Before Ellie died, I was afraid of death, pain, suffering. I didn’t want to experience any of those things for myself and it was scary to see in other people. I didn’t know what to say, how to feel, what to do, and the easiest thing was to avoid thinking about it. Sadly, I had never been to a funeral before Ellie’s. Now I always go to the funeral. I have been to probably 15 funerals/visitations in the past two years, and volunteered to help out as needed. It is so important to support the grieving families by just being there for them. Suffering can be a great teacher — and this is but one of the many lessons I’ve learned — always go to the funeral! Here’s a couple articles that you might find helpful on this topic: Always Go to the Funeral by Deirdre Sullivan Don’t Know What to Say when Someone Dies?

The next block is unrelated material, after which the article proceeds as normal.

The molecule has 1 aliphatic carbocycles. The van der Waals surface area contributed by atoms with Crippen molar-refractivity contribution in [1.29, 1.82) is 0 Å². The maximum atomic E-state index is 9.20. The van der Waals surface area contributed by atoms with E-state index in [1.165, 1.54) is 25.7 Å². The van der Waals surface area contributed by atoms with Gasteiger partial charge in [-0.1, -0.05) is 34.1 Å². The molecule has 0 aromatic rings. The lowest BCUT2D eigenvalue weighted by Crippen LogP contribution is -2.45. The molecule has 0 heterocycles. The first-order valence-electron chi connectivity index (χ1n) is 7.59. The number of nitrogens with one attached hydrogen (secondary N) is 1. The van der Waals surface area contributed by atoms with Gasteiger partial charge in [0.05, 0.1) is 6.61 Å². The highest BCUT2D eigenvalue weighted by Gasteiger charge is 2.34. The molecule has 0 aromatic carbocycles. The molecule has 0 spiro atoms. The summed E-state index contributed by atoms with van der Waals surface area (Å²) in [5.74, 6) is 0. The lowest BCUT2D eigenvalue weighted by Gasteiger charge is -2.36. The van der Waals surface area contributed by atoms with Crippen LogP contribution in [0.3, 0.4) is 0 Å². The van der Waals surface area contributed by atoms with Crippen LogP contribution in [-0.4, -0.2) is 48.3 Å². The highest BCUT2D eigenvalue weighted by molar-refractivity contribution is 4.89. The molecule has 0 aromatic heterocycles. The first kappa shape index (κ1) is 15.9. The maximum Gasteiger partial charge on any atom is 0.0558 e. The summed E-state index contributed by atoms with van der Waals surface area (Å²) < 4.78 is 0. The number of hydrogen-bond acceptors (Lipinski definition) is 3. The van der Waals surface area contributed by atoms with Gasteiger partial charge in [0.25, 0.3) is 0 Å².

Awhile ago we asked the following question to some bereaved parents – “What has been helpful on your grief journey?” For example, after Ellie passed away a fellow grieving father called Todd out of the blue and expressed his desire to walk with him and support him. He’s become a good friend and been very helpful. We received several personal letters that touched us. Anytime anyone remembers Ellie and shares a story, it is such a blessing. Many people supported Ellie’s 1st Angelversary and remembered her on her birthday. Feel free to add ideas in the comments that we can do for those that follow us down this path. Thanks in advance for sharing. Here’s a few responses we received… Remembering special dates. Not avoiding the topic of our dead kids. Letters telling us things about our kids that we wouldn’t know. Being mindful of words used. I have been trying to get my son’s friends to write down their memories so I can put together a memory book for his children. Sometimes when I least expect it and think everyone has forgotten, God sends me a lifeline. Love to hear stories about my son. It would be so great if people would write them down in their handwriting or type and sign it, to make a scrapbook or something. That would be really nice. The greatest gift I was given after my son died, was something a friend said to me. He always said, “Be gentle with yourself, be […]